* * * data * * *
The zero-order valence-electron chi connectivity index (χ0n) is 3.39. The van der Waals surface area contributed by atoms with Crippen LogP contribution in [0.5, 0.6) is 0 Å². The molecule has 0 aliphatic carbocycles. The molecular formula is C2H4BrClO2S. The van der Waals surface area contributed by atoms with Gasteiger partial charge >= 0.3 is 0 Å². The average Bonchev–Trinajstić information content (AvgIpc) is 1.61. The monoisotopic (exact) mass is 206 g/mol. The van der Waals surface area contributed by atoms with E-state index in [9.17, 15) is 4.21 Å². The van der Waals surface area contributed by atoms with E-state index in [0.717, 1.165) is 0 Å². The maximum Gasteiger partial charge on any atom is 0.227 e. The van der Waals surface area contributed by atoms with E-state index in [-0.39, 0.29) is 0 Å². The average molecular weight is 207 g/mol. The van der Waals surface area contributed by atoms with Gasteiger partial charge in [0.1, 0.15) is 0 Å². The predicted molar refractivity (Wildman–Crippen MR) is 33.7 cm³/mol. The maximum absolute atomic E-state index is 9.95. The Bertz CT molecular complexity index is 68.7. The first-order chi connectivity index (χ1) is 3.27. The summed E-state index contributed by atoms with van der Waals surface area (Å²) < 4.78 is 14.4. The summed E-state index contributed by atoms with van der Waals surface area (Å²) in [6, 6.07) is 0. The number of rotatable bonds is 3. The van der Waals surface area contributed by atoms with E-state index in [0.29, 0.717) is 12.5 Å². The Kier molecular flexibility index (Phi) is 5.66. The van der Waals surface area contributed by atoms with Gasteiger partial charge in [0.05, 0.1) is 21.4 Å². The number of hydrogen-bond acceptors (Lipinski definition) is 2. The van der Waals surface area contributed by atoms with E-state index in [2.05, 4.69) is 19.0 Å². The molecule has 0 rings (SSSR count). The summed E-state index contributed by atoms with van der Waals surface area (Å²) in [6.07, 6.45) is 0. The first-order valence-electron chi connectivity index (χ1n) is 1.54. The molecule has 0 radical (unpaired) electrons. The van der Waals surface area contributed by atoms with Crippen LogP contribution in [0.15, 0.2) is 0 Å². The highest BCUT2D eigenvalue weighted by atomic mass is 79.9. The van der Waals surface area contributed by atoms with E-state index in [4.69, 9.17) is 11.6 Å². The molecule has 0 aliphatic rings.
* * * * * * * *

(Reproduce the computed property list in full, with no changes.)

The zero-order valence-electron chi connectivity index (χ0n) is 3.39. The van der Waals surface area contributed by atoms with Crippen LogP contribution in [0.5, 0.6) is 0 Å². The molecule has 0 aliphatic carbocycles. The molecular formula is C2H4BrClO2S. The van der Waals surface area contributed by atoms with Gasteiger partial charge >= 0.3 is 0 Å². The average Bonchev–Trinajstić information content (AvgIpc) is 1.61. The monoisotopic (exact) mass is 206 g/mol. The van der Waals surface area contributed by atoms with E-state index in [9.17, 15) is 4.21 Å². The van der Waals surface area contributed by atoms with E-state index in [0.717, 1.165) is 0 Å². The maximum Gasteiger partial charge on any atom is 0.227 e. The van der Waals surface area contributed by atoms with E-state index in [-0.39, 0.29) is 0 Å². The average molecular weight is 207 g/mol. The van der Waals surface area contributed by atoms with Gasteiger partial charge in [0.1, 0.15) is 0 Å². The predicted molar refractivity (Wildman–Crippen MR) is 33.7 cm³/mol. The maximum absolute atomic E-state index is 9.95. The Bertz CT molecular complexity index is 68.7. The first-order chi connectivity index (χ1) is 3.27. The summed E-state index contributed by atoms with van der Waals surface area (Å²) < 4.78 is 14.4. The summed E-state index contributed by atoms with van der Waals surface area (Å²) in [6, 6.07) is 0. The number of rotatable bonds is 3. The van der Waals surface area contributed by atoms with E-state index in [0.29, 0.717) is 12.5 Å². The Kier molecular flexibility index (Phi) is 5.66. The van der Waals surface area contributed by atoms with Gasteiger partial charge in [0.05, 0.1) is 21.4 Å². The number of hydrogen-bond acceptors (Lipinski definition) is 2. The van der Waals surface area contributed by atoms with E-state index in [2.05, 4.69) is 19.0 Å². The molecule has 0 rings (SSSR count). The summed E-state index contributed by atoms with van der Waals surface area (Å²) in [6.07, 6.45) is 0. The first-order valence-electron chi connectivity index (χ1n) is 1.54. The molecule has 0 radical (unpaired) electrons. The van der Waals surface area contributed by atoms with Crippen LogP contribution in [0.15, 0.2) is 0 Å². The highest BCUT2D eigenvalue weighted by atomic mass is 79.9. The van der Waals surface area contributed by atoms with E-state index in [4.69, 9.17) is 11.6 Å². The molecule has 0 aliphatic rings.